You Say You Want a (B’nai Mitzvah) Revolution

Why do so many synagogues struggle with Hebrew instruction, t’fillah education, and post-b’nai mitzvah celebration? We have come to believe that these challenges — and others, too — are all related to one deep-seated problem: Jewish learning prior to age 13 is driven by the bar/bat mitzvah celebration.

This common practice was instituted more than 70 years ago to increase involvement in the synagogue. But, it has had the opposite effect. Treating bar/bat mitzvah as the goal and end point of Jewish education has degraded Hebrew learning, stifled efforts to expose students to the depth and meaning of communal worship, and led to high numbers of students dropping out of religious school immediately after the “big day.”

Is this a concern for your synagogue? If so, have leaders in your synagogue community been thinking about new ways of approaching b’nai mitzvah? Chances are, the answer is “yes.” We don’t have all the answers yet, but we’re committed to finding them.

Since the Campaign for Youth Engagement was launched at the URJ Biennial in December, URJ professionals, lay leaders and our Movement-wide partners have been busy working out the details of this important initiative. In keeping with the mission and momentum of the Campaign for Youth Engagement, I am pleased to announce the launch of the The B’nai Mitzvah Revolution, a joint project of the URJ and HUC-JIR. B’nai Mitzvah Revolution will empower synagogues to improve the quality of Jewish education in their communities, reduce the staggering rates of post-b’nai mitzvah dropout, and return depth and meaning to Jewish learning.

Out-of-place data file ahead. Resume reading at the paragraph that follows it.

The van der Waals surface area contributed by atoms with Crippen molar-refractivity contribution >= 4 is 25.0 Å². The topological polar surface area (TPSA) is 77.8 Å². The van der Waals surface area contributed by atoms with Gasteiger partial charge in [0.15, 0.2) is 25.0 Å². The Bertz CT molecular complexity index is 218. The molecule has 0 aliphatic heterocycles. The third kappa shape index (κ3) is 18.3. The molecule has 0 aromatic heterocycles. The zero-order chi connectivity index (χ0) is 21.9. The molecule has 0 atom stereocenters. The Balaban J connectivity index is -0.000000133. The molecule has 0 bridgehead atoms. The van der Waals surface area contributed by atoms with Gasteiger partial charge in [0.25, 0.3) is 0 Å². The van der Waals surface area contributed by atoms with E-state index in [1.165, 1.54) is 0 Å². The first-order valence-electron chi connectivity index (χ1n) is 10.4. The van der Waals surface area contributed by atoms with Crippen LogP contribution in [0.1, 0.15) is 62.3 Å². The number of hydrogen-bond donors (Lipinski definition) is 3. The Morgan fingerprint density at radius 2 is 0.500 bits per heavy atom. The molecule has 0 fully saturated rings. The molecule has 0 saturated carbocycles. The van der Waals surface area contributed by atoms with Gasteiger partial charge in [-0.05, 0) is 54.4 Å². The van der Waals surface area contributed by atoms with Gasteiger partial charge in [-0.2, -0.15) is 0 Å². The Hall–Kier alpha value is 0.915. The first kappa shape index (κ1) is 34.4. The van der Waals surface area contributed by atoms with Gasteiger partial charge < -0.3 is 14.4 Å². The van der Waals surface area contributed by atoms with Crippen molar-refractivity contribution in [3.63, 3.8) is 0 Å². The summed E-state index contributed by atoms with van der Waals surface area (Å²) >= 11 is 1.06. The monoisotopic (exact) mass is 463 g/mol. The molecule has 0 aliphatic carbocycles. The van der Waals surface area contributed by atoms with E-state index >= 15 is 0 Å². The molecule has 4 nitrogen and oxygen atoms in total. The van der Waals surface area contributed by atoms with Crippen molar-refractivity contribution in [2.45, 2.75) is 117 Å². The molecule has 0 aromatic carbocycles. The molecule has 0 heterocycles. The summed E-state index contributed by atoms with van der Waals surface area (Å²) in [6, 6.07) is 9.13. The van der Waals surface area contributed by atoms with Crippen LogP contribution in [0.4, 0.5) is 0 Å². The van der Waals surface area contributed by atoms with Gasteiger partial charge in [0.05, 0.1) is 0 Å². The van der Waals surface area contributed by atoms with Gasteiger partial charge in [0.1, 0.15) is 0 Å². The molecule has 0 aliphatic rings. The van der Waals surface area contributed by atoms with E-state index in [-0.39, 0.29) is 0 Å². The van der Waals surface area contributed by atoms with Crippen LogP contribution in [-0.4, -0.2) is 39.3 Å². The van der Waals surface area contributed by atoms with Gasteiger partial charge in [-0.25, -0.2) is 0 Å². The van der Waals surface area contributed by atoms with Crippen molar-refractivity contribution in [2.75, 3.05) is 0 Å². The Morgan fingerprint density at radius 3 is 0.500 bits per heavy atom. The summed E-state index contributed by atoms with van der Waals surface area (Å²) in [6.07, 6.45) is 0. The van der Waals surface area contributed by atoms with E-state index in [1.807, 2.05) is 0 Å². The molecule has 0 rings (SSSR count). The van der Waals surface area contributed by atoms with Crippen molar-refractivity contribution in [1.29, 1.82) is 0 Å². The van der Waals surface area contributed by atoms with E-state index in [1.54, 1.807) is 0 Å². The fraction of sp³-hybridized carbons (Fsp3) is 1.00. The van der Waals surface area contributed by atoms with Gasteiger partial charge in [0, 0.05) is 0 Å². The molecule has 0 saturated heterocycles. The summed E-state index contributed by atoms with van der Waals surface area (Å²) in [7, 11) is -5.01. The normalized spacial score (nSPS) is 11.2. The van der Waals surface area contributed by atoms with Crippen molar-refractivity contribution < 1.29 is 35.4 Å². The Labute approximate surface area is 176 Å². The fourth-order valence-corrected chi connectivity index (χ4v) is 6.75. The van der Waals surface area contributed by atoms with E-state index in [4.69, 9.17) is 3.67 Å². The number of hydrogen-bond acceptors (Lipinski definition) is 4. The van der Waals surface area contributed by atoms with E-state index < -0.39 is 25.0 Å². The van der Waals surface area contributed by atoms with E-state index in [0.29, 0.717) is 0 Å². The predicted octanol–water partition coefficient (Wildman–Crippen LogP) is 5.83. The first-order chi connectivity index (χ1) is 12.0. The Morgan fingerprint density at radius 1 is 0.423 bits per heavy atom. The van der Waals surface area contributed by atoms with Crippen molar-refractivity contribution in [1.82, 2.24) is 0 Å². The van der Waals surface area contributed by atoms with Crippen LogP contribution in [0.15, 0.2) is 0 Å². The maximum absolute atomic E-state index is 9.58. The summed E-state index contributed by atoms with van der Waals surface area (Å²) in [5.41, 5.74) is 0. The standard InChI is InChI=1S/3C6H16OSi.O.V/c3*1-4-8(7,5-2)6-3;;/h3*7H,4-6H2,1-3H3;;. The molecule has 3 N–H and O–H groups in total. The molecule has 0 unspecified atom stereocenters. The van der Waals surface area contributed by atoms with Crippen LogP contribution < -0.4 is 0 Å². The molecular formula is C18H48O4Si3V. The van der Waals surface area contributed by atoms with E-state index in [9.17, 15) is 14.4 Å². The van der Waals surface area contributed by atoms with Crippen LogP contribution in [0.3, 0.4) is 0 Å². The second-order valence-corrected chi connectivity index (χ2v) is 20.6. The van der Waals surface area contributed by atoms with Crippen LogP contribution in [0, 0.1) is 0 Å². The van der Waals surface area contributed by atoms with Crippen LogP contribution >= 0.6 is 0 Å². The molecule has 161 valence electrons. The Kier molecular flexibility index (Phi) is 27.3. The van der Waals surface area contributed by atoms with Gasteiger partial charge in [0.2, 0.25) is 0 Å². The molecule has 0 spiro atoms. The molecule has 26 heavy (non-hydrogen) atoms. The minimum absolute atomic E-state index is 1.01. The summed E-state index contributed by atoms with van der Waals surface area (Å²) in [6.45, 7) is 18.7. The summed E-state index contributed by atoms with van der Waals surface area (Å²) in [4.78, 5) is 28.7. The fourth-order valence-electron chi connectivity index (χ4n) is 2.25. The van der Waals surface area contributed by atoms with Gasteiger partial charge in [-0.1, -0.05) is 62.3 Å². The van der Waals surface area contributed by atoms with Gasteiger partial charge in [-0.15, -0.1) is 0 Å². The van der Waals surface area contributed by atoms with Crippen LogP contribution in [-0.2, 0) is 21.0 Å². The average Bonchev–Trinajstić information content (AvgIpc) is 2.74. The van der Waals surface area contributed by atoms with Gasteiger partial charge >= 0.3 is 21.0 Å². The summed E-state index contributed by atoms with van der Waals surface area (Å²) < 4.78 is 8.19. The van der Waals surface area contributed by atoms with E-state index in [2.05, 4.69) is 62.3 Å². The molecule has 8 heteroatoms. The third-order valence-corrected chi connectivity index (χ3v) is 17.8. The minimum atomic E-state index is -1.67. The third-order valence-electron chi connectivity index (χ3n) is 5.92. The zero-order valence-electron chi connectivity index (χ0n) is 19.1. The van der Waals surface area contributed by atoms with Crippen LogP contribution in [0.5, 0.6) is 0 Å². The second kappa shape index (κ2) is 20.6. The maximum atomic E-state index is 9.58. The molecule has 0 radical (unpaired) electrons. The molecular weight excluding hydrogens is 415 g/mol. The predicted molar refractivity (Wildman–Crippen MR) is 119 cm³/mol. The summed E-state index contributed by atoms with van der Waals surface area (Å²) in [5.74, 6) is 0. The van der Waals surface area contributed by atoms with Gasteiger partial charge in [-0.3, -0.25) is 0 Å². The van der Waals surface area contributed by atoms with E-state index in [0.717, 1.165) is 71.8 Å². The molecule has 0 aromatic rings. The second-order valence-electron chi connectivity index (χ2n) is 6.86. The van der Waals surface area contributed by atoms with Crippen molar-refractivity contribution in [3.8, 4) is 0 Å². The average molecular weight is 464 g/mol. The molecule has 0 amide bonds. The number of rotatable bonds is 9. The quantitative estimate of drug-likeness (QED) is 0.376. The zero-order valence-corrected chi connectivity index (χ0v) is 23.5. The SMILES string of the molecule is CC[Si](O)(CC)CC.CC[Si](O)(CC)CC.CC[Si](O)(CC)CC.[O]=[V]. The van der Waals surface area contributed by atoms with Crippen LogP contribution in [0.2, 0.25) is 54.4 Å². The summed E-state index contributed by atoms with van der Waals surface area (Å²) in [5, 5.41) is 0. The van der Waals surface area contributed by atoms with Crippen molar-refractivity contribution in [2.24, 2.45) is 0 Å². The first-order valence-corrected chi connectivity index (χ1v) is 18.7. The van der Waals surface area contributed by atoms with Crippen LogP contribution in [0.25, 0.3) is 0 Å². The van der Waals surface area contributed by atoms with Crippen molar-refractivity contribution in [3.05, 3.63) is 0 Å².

In the next year, we will work together with a small number of congregations to explore this issue. This pilot cohort will learn together and share resources and ideas as they experiment with revolutionary approaches to b’nai mitzvah observance and preparation, as well as more effective models for learning Hebrew, kavannah (intentionality) in prayer, and other curricular areas. Dr. Isa Aron, Professor of Jewish Education at HUC-JIR, joins me in serving as co-director of this exciting project.

How can your congregation get involved in the revolution?

Please feel free to contact me with questions, suggestions or concerns. And remember: This is your Campaign!

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Rabbi Bradley Solmsen

About Rabbi Bradley Solmsen

Bradley Solmsen serves as the North American Director of Youth Engagement for the Union for Reform Judaism (URJ). For eleven years Bradley served as Director of Brandeis University’s Office of High School Programs which includes BIMA, Genesis, and Impact: Boston. Rabbi Solmsen was ordained at The Hebrew Union College – Jewish Institute of Religion in New York and received a masters degree in Jewish education from the Jewish Theological Seminary. He has extensive experience as a Jewish educator in Israel and North America working with teenagers and college students and training Jewish educators. Bradley is married to Aliza Kline and is the proud abba of Ela, Gila and Nomi.

4 Responses to “You Say You Want a (B’nai Mitzvah) Revolution”

  1. avatar